In response to Mic Mead’s letter in the Aug. 6 edition, I must pass on his assertion that a Democrat shouldn’t run on climate issues. They are the only candidates that do, so I’m not sure what his point was.
That is not the greatest of my concern over his letter. First, he implies that all living things are made of carbon and, as such, CO2 is good for them. Well, cyanide is made up of carbon and nitrogen (80 percent of the air you breathe is nitrogen, so cyanide is good for you, right?).
My main beef with Mr. Mead’s assertions, though, is his lame sources of facts. The statement he refers to regarding thousands of scientists signing a petition denouncing the detrimental effects of climate change was called the Global Warming Petition Project (or the Oregon Project) that ran from 1999 to 2001 urging the U.S. to disavow the Kyoto Accords of 1997. Three criticisms of this effort have been made over the last couple decades. First, the language of the petition was pretty extreme “…in the foreseeable future, will cause catastrophic heating of the Earth’s atmosphere and disruption of the Earth’s climate.” Scientists tend to be pretty exact and may take words like catastrophic seriously. Second, no competing statement was offered in order to gauge the level of consensus. Third, virtually none of the signatories of the petition actually work in the field or have even been trained in that area.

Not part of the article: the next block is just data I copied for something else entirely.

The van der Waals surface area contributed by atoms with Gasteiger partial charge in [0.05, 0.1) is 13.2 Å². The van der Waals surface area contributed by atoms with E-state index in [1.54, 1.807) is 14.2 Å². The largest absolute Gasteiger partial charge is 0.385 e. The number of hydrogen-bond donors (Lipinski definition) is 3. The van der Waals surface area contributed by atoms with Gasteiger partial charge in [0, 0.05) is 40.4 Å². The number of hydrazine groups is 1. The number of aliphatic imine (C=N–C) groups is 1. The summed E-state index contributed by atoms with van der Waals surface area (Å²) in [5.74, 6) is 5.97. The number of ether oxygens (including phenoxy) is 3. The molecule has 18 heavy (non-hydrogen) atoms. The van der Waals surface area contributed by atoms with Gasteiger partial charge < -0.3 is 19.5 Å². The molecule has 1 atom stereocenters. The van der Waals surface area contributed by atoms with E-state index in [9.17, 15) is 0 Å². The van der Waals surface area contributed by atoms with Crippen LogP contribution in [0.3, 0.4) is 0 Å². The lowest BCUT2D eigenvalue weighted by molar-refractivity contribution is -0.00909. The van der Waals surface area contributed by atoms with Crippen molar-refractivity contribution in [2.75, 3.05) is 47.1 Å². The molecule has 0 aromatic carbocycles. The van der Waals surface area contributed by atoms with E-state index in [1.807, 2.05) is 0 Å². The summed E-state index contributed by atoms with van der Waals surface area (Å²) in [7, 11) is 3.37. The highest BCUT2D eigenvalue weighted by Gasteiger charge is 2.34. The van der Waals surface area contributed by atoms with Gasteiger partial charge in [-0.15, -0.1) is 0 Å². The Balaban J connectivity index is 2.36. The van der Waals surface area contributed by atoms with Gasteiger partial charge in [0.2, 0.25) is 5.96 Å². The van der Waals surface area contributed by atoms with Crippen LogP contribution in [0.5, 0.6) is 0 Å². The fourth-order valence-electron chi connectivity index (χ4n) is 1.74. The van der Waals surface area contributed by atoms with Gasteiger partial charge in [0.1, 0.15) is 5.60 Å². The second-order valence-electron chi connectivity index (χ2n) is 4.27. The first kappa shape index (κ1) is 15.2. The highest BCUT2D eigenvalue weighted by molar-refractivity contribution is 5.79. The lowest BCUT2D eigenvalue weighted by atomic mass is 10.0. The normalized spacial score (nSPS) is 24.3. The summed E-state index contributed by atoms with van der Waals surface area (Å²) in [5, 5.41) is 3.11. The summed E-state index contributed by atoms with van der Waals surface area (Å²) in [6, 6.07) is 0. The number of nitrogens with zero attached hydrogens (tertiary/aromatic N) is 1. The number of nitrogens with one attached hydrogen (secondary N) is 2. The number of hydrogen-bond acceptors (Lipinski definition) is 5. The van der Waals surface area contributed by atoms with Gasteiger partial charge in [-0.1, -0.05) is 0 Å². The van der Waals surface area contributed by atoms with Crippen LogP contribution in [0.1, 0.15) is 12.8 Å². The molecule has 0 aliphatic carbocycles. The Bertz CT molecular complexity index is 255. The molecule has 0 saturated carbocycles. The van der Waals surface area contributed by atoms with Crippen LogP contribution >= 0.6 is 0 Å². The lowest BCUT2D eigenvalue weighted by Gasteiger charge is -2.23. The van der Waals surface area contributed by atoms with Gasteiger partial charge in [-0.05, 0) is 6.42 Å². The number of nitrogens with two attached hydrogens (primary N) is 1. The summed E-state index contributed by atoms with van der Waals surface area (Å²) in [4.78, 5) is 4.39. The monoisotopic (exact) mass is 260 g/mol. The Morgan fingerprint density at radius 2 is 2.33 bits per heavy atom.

Tom Castle, Westfield